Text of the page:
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Coronary Atherosclerosis Of Native Coronary Artery
My husband is been diagnose with coronary atherosclerosis of native coronary artery. I would like to know more about this and how i can help him?
CAD: Coronary artery disease is the accumulation of cholesterol plaques in the lining of the blood vessels that go to the heart. It is caused by inflammation and has a dietary component too. Talk to a cardiologist and a heart surgeon. It is important to know how he was diagnosed and family history is critical. Learn the sigs and symptoms of a heart attack for him and you. ...Read moreGet help from a doctor now ›
Atherosclerosis is also known as Blocked arteries. Atherosclerosis (hardening of the arteries) is a condition in which a person has build-up of fat, cholesterol, and other substances in the walls of his arteries. Over the years, these substances build-up to form hardened spots called plaques, which can break off pieces of itself and clog arteries downstream ...Read more
No: Adolescents/children are more likely to have congenital heart malformations such as a patent foremen ovale (hole between the right and left side of the heart) rather than symptomatic coronary atherosclerosis. However, early athersclerotic changes have been observed in arteries of some children. This is especially true for children at risk with obesity, hypertension, or elevated cholesterol levels. ...Read moreGet help from a doctor now ›
There can be: There are multiple risk factors for atherosclerosis: hypertension, high cholesterol, diabetes, smoking, family history of heart disease or stroke, getting older, being a man. Being a vegan may help with dietary concerns that influence cholesterol levels, but it does not negate heriditary risk. ...Read moreGet help from a doctor now ›
Is there something that starts in teenagers that causes them to later get coronary atherosclerosis?
Yes: The most famous example is from autopsies of us soldiers (ages 18 and above) who died in vietnam. The aortas of many demonstrated fat-laden cells which are the first step toward atherosclerosis. No data, to my knowledge about corresponding lifestyles, but we know many were smokers. ...Read moreGet help from a doctor now ›
Plaque buildup: Little spots along the coronary arteries (they "crown" the heart) develop patches of macrophages that become loaded with cholesterol, and eventually scarring narrows the artery; the spot may burst or a bleed into the spot, either causing sudden death. There are many fewer deaths from coronary atherosclerosis today than in the past, mostly due to healthier lifestyles. ...Read moreGet help from a doctor now ›
Yes: It turns out hypertension (HTN) is considered a "modifiable risk factor" for coronary artery disease (cad)- this means that treating HTN will decrease the risk of cad. About 40%-60% who need a heart bypass have htn. Many consider HTN the greatest risk factor cad. So, yes, you are likely to have HTN if you have CAD but there are always exceptions! ...Read moreGet help from a doctor now ›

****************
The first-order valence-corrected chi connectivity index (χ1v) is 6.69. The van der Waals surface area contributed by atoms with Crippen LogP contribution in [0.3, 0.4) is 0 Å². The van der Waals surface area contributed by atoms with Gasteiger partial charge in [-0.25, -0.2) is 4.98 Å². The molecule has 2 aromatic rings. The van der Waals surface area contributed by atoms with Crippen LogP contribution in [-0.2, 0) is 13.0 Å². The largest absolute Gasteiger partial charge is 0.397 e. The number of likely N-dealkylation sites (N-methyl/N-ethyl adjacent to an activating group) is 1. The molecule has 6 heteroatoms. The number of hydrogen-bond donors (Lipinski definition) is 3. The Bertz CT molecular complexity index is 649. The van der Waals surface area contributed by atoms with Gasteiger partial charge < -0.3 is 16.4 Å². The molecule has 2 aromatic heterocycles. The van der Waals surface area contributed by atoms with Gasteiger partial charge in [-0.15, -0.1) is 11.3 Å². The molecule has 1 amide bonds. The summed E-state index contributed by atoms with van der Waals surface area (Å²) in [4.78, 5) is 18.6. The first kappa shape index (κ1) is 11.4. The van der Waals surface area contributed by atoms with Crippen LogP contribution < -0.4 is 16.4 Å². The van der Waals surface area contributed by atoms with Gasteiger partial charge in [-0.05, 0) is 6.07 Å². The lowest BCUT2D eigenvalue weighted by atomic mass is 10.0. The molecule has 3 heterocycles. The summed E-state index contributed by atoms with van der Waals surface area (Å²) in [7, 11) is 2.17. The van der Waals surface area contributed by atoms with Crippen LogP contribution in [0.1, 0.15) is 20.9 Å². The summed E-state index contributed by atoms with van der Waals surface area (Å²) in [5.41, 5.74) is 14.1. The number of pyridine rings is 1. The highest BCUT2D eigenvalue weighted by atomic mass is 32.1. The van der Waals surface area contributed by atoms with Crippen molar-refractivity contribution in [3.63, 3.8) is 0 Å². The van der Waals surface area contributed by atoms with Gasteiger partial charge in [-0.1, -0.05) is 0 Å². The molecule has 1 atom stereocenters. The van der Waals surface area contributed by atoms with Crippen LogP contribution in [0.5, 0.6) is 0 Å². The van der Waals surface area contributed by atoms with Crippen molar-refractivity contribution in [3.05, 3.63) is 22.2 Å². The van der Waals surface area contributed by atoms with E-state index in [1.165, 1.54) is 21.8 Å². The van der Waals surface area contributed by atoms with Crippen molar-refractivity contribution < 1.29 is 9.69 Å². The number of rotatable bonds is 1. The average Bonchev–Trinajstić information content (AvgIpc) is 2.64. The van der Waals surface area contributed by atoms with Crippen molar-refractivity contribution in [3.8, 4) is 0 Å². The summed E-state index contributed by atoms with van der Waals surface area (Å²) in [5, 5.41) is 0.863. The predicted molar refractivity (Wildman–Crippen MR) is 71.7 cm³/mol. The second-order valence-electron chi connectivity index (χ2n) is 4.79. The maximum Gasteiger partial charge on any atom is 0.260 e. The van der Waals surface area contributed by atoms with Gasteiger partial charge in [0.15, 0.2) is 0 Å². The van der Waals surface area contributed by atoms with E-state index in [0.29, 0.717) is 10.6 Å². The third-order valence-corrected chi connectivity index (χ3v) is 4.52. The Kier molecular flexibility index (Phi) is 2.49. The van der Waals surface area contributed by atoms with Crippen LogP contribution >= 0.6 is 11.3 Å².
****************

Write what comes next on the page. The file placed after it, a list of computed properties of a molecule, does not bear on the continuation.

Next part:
Yes, but Unusual: Ivus commonly detects and micro-calcification can be found in early teenager years; atherosclerosis has been known, for over 7 decades, from autopsy data, to typically begin in later childhood. However, the best current ct scanners are typically incapable of detecting calcification within the base of atherosclerotic plaques until most people are early to mid 30s. The e-speed ebt machines work best. ...Read moreGet help from a doctor now ›
I have diabetes and coronary atherosclerosis,I'm almost 55. Why do I constantly feel like I'm sweating profusely,it lasts anywhere from1-5minutes,then it goes away . What causes that?
Many options : The sweats could be from many causes including perimenopause or cardiac related. If you're not already, you should start a very mild but consistent daily exercise program. Stop if your symptoms get worse, but you may be having the symptoms if you're very out of shape ...Read moreGet help from a doctor now ›
Does everyone with high cholesterol and high blood pressure automatically have coronary atherosclerosis?
No: Vascular diseases are multifactorial. However, not controlling your medical conditions, such as high cholesterol, high blood pressure, diabetes, etc. Can make you more prone to developing vascular problems, and clearly if you already have coronary or peripheral vascular disease, not managing these issues will lead to more rapid progression of the disease process. ...Read moreGet help from a doctor now ›
Blocked arteries is a condition in which a person has decreased or no blood flow in one or more of his arteries, due to obstructions inside the artery such as thick plaques, floating clumps of broken plaques, blood clots, etc... Severe compression due to a problem on the outside of an artery can also ...Read more
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